The realms of imaginative play!

The realms of imaginative play are a tricky place to navigate with a toddler. Go too realistic with your giant FEE FI FO FUM and they’ll probably end up weeing everywhere (yes I speak with experience), not realistic enough and they’ll just pull a massive tantrum. Leave them unsupervised and they’ll pretend to be mummy and try and brush your babies non existent teeth (note Neve was not impressed with this one) and god forbid you actually get it right and pull off an Oscar worthy performance – you’ll be doing the Mr Bulls voice for hours on end while Rapunzel phones you to fix her broken Lego tower with your baby rattle hammer, secretly counting down the hours till bedtime and whispering ‘for f**ks sake’ under your breath every time the word again is screeched.

Then comes the dressing up- I blame Nanna for this one. Nanna’s house is literally Georgia’s favourite place to go; ask her where she wants to go and she’ll say Nanna’s. Nanna’s house means making dens, eating sweets, having chocolate biscuits, face painting, pretty much ruling the roost for Georgia and her cousins. It was also home to the first ‘Elsa dress’ DUN DUN DUUN- cue having to play Let It Go 50 million times and address your daughter as Queen Elsa.

The dressing up then somehow seemed to infiltrate into our house. Now don’t get me wrong, I completely get the benefits of imaginative play. It’s lovely to see Georgia’s imagination blossom, but getting your kids dressed for the day and into jammys at night is a chore in itself- changing from Moana to Sleeping Beauty to Anna to Rapunzel to Angelina fricking Ballerina all before I’ve even managed to get myself dressed, let alone have a sip of my precious cup of tea, is just taking the piss! But us Mumma’s do it, because we love them and let’s face it they look adorable. Who could say no to this face?!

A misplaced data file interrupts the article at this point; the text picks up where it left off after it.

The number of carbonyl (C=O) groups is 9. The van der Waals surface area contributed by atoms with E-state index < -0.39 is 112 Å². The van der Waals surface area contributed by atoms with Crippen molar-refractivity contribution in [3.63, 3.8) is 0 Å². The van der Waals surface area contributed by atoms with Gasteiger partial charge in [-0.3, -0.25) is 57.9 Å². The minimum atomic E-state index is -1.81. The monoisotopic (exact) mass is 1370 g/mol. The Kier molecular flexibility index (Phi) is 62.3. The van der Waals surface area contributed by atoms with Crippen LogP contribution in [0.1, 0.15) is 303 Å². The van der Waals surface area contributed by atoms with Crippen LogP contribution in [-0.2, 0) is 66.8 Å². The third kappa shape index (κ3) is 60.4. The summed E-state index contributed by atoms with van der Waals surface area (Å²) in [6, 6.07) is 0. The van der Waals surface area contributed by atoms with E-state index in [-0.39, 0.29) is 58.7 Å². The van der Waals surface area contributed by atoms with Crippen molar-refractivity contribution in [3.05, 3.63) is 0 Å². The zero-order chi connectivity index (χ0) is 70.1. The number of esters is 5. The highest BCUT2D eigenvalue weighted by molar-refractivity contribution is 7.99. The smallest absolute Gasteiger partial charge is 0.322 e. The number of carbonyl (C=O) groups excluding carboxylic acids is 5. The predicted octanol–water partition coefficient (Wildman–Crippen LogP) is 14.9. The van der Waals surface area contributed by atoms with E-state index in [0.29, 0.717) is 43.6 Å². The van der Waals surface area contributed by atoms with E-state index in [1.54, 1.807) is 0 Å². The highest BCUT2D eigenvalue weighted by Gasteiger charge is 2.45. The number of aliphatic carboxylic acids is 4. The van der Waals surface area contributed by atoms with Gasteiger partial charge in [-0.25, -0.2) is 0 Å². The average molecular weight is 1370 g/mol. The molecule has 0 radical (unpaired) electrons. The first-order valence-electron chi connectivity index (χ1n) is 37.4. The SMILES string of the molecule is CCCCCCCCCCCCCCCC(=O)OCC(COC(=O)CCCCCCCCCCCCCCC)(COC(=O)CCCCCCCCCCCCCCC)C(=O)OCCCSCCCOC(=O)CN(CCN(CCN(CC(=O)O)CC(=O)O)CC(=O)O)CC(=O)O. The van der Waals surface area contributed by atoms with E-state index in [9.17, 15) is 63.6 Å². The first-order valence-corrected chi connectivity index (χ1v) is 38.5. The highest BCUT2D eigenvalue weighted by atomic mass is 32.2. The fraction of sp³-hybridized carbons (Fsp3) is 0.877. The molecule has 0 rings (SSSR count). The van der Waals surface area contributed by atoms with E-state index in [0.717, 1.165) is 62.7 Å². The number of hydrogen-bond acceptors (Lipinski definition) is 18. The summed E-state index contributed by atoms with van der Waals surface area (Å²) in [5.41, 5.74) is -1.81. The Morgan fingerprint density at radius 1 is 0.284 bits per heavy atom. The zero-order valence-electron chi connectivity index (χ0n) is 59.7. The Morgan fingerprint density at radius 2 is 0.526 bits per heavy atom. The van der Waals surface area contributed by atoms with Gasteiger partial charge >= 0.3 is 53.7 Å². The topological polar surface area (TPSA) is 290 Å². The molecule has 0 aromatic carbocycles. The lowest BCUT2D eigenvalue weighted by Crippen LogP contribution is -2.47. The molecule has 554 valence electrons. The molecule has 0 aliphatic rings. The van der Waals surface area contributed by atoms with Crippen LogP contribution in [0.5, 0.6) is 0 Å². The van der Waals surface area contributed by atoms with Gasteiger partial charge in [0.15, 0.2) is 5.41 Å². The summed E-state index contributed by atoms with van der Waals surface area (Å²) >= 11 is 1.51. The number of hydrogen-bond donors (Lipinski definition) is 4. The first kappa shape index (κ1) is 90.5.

There’s also the third child to contend with- the husband. The husband must be supervised during imaginative play. The husband is the reason your toddler pulls her knickers down, sticks her arse in your face and pretend farts on you. The husband likes to make swords and guns out of the lego and encourage the toddler to shoot or hit you. The husband takes great pleasure in making the middle finger out of Lego and following you round the house with it. The husband never thinks of the safety aspects during pretend play; he likes to live life on the edge. He puts the small, vulnerable, real life baby in the play pram (the one with the left wheel that often falls off), then encourages the toddler (who is not very good at steering said pram) to push her round the house while he watches sky sports news. When I walked down the stairs I actually saw the pram roll past me, real life baby inside, because the husband was trying to see if he could push it far enough to reach the end of the hallway. The third child is the ultimate tester of patience…

What really takes the biscuit is when imaginative play worms it’s way into bed time. Georgia has a very vivid imagination and is also an absolute wimp (takes after her Mumma)- not a winning combination, so we have to be really careful about what she reads or watches. After endless nights checking the gruffalo isn’t in her wardrobe, there isn’t a wolf in her tent or trying to convince her that a dragon definitely wouldn’t fit under her bed we’ve learnt to steer clear of anything she could potentially find scary. That and we tell her we’ll sit outside her door while she falls asleep then quickly creep downstairs and grab a glass of wine. Cheers to all the parents who survived another day of imaginative play!